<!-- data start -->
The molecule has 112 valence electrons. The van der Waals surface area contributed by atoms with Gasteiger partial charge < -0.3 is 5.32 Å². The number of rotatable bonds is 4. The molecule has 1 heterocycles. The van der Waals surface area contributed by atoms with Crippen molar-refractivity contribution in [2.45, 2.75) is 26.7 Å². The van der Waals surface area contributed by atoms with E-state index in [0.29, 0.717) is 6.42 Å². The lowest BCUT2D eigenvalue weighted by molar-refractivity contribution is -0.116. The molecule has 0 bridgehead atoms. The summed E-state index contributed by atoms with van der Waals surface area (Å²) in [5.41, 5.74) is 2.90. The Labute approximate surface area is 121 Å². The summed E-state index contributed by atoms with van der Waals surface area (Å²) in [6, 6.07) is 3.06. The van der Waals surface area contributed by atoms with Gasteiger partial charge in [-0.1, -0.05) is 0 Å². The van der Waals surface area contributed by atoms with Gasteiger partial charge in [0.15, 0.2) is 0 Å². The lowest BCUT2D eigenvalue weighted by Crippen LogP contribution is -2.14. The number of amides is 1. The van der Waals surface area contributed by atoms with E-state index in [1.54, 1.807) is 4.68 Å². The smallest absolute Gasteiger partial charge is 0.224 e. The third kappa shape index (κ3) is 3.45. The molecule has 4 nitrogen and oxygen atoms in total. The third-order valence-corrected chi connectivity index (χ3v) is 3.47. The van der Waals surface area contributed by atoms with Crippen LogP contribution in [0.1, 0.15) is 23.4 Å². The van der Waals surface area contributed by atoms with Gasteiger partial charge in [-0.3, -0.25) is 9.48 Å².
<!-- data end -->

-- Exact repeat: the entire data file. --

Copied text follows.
The molecule has 112 valence electrons. The van der Waals surface area contributed by atoms with Gasteiger partial charge < -0.3 is 5.32 Å². The number of rotatable bonds is 4. The molecule has 1 heterocycles. The van der Waals surface area contributed by atoms with Crippen molar-refractivity contribution in [2.45, 2.75) is 26.7 Å². The van der Waals surface area contributed by atoms with E-state index in [0.29, 0.717) is 6.42 Å². The lowest BCUT2D eigenvalue weighted by molar-refractivity contribution is -0.116. The molecule has 0 bridgehead atoms. The summed E-state index contributed by atoms with van der Waals surface area (Å²) in [5.41, 5.74) is 2.90. The Labute approximate surface area is 121 Å². The summed E-state index contributed by atoms with van der Waals surface area (Å²) in [6, 6.07) is 3.06. The van der Waals surface area contributed by atoms with Gasteiger partial charge in [-0.1, -0.05) is 0 Å². The van der Waals surface area contributed by atoms with Gasteiger partial charge in [0.15, 0.2) is 0 Å². The lowest BCUT2D eigenvalue weighted by Crippen LogP contribution is -2.14. The number of amides is 1. The van der Waals surface area contributed by atoms with E-state index in [1.54, 1.807) is 4.68 Å². The smallest absolute Gasteiger partial charge is 0.224 e. The third kappa shape index (κ3) is 3.45. The molecule has 4 nitrogen and oxygen atoms in total. The third-order valence-corrected chi connectivity index (χ3v) is 3.47. The van der Waals surface area contributed by atoms with Crippen LogP contribution in [0.1, 0.15) is 23.4 Å². The van der Waals surface area contributed by atoms with Gasteiger partial charge in [-0.3, -0.25) is 9.48 Å².